So I presume no legally mandated "backdoors" we're mandated for this to happen?
No thought not.
Just good Police work.
French and Dutch police have boasted of infiltrating and killing off encrypted chat service EncroChat, alleging it was used by organised crime gangs to plot murders, sell drugs, launder criminal profits and more. The encrypted chat platform is alleged by British, French and Dutch law enforcement agencies to have been used by …
No legaly mandated backdoors, no. Just the ones EncrChat made available to their own employees. All the cops had to do was get someone employed by EncroChat, and Bob's their Auntie.
I wouldn't call it good police work, I'd call it bad security practices at EncroChat.
How's that Zoom and/or Skype (etc. etc.) workin' for all y'all? Are your corporate lawyers happy with Microsoft storing all the stuff your employees use Office363 for?
Also, I now hate. you for making me admit that the French police might actually have done something good.
Having talked with some law forces agents working on cybersecurity during Lille' FIC2020, I can assure you they do some very interesting things, even if they lack of means and people. They are really very good compared to the poor resources allocated to them
You are right (and many of the comments are wrong). According to a more detailed description in Vice - https://www.vice.com/en_us/article/3aza95/how-police-took-over-encrochat-hacked - the French hacked Encrochat's servers and had them install malware on the users' phones. The malware accessed the users' text inputs before they could be encrypted by the alternate OS and sent them to a police (or intelligence) server.
Encrochat didn't put encryption chips in the photos although they did physically disable the GPS, camera, and microphone. Encrochat didn't have their own backdoor to the phones. The police didn't have to crack any encryption. It was just a sophisticated malware attack.
No need for backdoors when you have brains.
"encryption chips in the photos"
Pics, or it didn't happen.
Sounds like a crap / pricey messaging app anyway. Are all these lawyers and journalists just there to communicate with the criminals, or just because of the integrity of the platform?
I'm considering crossing this off my ways to pass information to WikiLeaks under the circumstances - sorry Jules. Back to writing messages on the back of a fag packet.
I took an informal course by Prof Fred Piper of Royal Holloway, as part of my employment years ago at a security company. He was pretty sure that the most common ways of breaking cryptography were sex, drugs and money, with a little blackmail thrown in for good measure.
As for it being set up by state actors rather than career criminals, some countries have few scruples when it comes to villainy in other countries. If some country had set it up they would definitely not want the servers to be on their territory.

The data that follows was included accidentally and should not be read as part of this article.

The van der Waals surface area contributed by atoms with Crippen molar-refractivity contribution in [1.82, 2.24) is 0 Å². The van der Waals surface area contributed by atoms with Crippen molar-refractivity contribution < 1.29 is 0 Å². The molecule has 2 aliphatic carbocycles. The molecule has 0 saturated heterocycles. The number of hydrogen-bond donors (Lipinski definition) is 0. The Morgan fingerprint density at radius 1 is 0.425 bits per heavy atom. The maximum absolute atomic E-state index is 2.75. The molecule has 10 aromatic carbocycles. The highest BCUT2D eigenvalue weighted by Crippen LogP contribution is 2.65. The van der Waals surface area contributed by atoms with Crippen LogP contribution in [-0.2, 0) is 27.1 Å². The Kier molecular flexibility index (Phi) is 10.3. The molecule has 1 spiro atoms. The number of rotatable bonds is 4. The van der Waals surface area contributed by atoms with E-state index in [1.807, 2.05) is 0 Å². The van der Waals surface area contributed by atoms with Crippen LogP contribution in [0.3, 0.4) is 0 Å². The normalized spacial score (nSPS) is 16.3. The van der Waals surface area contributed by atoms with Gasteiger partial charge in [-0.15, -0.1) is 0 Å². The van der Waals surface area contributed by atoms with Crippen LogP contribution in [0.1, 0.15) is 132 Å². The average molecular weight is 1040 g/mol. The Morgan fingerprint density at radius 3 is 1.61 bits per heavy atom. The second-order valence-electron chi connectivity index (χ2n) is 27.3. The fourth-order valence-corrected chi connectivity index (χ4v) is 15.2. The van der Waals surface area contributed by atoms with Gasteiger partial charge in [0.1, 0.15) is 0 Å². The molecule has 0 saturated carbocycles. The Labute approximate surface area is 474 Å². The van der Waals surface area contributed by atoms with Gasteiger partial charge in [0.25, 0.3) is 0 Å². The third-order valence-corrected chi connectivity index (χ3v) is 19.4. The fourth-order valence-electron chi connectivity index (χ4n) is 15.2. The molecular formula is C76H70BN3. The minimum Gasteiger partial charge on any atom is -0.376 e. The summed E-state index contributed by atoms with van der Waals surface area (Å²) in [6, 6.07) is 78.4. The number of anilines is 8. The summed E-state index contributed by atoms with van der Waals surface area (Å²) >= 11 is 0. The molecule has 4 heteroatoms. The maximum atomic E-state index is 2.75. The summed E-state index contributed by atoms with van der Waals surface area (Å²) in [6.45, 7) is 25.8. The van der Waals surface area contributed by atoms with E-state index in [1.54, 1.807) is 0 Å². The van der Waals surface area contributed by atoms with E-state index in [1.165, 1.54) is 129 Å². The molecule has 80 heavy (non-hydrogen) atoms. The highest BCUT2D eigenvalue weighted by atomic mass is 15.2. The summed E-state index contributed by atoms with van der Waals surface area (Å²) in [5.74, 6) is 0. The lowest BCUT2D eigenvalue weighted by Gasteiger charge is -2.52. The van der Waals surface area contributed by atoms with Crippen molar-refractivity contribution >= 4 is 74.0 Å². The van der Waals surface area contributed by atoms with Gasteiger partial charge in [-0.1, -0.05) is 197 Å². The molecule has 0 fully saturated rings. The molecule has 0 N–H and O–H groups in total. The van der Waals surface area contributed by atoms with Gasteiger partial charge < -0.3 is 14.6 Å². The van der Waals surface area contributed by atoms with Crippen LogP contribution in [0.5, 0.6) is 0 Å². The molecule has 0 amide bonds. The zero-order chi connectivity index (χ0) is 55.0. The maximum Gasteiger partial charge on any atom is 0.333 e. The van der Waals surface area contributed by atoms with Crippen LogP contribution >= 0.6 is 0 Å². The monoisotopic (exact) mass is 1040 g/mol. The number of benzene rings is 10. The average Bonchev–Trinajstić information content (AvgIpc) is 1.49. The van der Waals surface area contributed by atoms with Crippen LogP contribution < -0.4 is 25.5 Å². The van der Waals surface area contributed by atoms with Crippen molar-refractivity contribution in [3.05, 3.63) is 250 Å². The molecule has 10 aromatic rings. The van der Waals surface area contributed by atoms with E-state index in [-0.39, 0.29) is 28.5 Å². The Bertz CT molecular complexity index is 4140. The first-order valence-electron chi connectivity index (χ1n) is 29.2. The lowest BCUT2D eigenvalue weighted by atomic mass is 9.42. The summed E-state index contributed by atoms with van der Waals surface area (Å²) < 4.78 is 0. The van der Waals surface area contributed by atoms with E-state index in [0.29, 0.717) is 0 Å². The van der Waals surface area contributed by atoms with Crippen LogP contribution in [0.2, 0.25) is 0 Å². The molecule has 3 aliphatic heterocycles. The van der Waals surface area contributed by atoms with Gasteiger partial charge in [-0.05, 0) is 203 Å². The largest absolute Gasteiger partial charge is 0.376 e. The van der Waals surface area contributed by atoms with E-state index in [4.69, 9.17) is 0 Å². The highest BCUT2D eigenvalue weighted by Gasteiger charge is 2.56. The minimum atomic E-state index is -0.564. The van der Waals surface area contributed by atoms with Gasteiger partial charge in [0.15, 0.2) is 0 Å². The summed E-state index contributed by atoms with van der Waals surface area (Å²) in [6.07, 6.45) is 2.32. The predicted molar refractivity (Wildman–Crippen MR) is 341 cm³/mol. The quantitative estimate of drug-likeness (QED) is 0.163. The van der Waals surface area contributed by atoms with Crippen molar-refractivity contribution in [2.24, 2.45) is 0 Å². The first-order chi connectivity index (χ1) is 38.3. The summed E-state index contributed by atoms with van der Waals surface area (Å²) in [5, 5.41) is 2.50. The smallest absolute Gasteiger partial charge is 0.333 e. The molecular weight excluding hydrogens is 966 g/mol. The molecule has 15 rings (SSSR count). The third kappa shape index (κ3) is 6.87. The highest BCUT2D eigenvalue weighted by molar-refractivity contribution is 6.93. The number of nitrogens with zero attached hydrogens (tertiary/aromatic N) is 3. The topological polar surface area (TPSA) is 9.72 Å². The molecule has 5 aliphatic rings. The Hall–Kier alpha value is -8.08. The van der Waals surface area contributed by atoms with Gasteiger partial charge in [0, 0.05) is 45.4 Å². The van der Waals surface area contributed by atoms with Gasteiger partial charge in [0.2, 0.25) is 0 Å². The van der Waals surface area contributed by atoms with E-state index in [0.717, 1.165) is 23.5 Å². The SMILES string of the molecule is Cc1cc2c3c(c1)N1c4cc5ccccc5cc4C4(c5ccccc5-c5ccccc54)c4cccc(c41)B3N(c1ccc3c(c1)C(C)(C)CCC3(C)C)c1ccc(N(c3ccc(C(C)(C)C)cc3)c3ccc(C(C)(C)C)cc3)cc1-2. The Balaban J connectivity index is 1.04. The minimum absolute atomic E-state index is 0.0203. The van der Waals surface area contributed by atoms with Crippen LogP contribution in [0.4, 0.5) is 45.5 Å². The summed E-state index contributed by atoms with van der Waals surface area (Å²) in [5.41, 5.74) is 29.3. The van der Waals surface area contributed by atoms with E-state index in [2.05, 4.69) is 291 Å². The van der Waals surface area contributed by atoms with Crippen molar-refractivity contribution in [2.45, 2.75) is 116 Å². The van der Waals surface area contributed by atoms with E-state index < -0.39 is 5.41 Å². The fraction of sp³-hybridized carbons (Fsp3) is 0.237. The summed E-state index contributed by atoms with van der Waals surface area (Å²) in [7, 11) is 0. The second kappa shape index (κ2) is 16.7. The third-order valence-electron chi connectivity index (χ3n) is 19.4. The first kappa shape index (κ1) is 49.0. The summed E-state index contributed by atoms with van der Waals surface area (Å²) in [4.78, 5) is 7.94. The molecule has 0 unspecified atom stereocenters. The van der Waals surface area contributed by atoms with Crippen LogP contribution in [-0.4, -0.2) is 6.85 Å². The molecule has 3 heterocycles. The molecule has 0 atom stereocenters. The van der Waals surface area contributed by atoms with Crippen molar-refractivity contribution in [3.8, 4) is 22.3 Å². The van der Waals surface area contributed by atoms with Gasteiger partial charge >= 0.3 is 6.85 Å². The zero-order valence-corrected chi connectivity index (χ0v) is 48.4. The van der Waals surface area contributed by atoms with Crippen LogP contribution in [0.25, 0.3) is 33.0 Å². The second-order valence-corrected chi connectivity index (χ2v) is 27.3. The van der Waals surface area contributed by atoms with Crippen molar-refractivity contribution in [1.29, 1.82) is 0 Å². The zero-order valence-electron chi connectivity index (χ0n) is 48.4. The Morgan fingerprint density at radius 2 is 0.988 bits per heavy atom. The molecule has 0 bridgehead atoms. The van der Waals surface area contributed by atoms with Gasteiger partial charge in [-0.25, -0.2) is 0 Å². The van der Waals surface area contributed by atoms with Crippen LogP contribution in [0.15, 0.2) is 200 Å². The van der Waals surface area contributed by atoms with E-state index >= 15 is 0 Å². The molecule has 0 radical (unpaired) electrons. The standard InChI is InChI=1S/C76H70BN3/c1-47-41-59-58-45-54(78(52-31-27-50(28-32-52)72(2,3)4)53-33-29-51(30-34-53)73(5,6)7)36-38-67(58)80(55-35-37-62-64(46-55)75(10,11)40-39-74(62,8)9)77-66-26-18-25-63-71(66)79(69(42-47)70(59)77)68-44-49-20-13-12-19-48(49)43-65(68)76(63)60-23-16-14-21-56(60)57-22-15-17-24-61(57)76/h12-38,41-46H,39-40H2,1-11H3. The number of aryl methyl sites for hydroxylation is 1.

He was pretty sure that the most common ways of breaking cryptography were sex, drugs and money, with a little blackmail thrown in for good measure.
Coercion is often called rubber-hose cryptanalysis, and is much cheaper and easier than the mathematical kind. It is even enshrined into UK law in the Regulation of Investigatory Powers Act.
Looks like a honey pot to me, so yeh 100% backdoor:
I try to verify it, but it doesn't quite make sense. Why for example did villains trust it, yet normal people not? So many users claimed, yet such a tiny surface area of data to verify on the web and those are reports from the MET. Where did its marketing budget come from? It's development budget? How was tech support done?
Do a google search on Encrochat and look at the photos and the sources, you'd think a tech site would buy one and test it, and photo it. Since it would be useful for tech companies protecting their trade secrets, yet the photos are all tabloid or police reports.
How as the ongoing flow of payment handled?
It has the web surface of a psych-op, not of a technical product. The nuts and bolts are all missing for the transaction, the websites are shallow shells that get minor updates only.
I'm not the only person to think so, this from 2016:
"Evidence suggests Encrochat is working with the NSA and other authorities..."
Yeh, it looks like they pulled the plug on a failed honeypot, with a press release of stuff that doesn't verify. e.g. mob killings from 2015 when the device would only just have been released.
Round numbers, 60000, 10000... you're telling me that a company with 180 million a year revenue somehow goes under the radar???? Despite having 60000*2 per year money flows into it?
I does look a lot like a honeypot that has been busted and a mad dash to arrest and cease stuff to put a front out the world.
If your interested, the internet archive has copies of what their web site used to look like:
Which went all quiet around Dec 2018
There seems to be a big Canadian connection, and here is the archived web site for one of their 'resellers':
What I find interesting is that a service like this or, say tor, are like putting your name on a list when you sign up for them.
Of course many users are simply concerned about their own privacy,or sensitive business information but anyone who is known to he trying to hide stuff will attract attention from the phuzz and other agencies.